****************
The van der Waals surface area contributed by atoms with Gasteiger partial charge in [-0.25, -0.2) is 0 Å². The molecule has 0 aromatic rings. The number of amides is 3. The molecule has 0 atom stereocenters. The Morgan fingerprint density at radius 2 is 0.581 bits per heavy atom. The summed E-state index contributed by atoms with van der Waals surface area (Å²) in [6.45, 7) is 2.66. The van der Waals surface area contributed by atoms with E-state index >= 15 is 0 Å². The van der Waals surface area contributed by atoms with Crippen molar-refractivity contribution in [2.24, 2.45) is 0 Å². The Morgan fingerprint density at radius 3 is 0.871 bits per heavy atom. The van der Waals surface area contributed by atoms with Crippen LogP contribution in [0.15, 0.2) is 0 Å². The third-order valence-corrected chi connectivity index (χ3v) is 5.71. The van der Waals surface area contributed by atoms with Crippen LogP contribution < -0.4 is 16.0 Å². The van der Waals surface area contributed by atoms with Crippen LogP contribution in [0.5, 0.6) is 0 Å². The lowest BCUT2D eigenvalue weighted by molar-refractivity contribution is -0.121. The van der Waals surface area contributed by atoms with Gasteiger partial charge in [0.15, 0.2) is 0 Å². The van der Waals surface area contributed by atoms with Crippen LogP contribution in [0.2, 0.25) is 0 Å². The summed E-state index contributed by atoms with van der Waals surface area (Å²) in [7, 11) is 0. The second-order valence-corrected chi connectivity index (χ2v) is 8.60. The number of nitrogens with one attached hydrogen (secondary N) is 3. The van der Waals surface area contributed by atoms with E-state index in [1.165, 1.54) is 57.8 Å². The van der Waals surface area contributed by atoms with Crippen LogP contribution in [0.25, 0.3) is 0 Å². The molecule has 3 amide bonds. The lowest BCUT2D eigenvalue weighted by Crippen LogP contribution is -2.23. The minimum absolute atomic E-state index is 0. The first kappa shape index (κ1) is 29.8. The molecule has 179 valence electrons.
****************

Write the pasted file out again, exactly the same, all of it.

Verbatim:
The van der Waals surface area contributed by atoms with Gasteiger partial charge in [-0.25, -0.2) is 0 Å². The molecule has 0 aromatic rings. The number of amides is 3. The molecule has 0 atom stereocenters. The Morgan fingerprint density at radius 2 is 0.581 bits per heavy atom. The summed E-state index contributed by atoms with van der Waals surface area (Å²) in [6.45, 7) is 2.66. The van der Waals surface area contributed by atoms with E-state index >= 15 is 0 Å². The van der Waals surface area contributed by atoms with Crippen molar-refractivity contribution in [2.24, 2.45) is 0 Å². The Morgan fingerprint density at radius 3 is 0.871 bits per heavy atom. The van der Waals surface area contributed by atoms with Crippen LogP contribution in [0.15, 0.2) is 0 Å². The third-order valence-corrected chi connectivity index (χ3v) is 5.71. The van der Waals surface area contributed by atoms with Crippen LogP contribution < -0.4 is 16.0 Å². The van der Waals surface area contributed by atoms with Crippen LogP contribution in [0.5, 0.6) is 0 Å². The lowest BCUT2D eigenvalue weighted by molar-refractivity contribution is -0.121. The van der Waals surface area contributed by atoms with Gasteiger partial charge in [0.15, 0.2) is 0 Å². The van der Waals surface area contributed by atoms with Crippen LogP contribution in [0.2, 0.25) is 0 Å². The summed E-state index contributed by atoms with van der Waals surface area (Å²) in [7, 11) is 0. The second-order valence-corrected chi connectivity index (χ2v) is 8.60. The number of nitrogens with one attached hydrogen (secondary N) is 3. The van der Waals surface area contributed by atoms with E-state index in [1.165, 1.54) is 57.8 Å². The van der Waals surface area contributed by atoms with Crippen LogP contribution in [0.25, 0.3) is 0 Å². The molecule has 3 amide bonds. The lowest BCUT2D eigenvalue weighted by Crippen LogP contribution is -2.23. The minimum absolute atomic E-state index is 0. The first kappa shape index (κ1) is 29.8. The molecule has 179 valence electrons.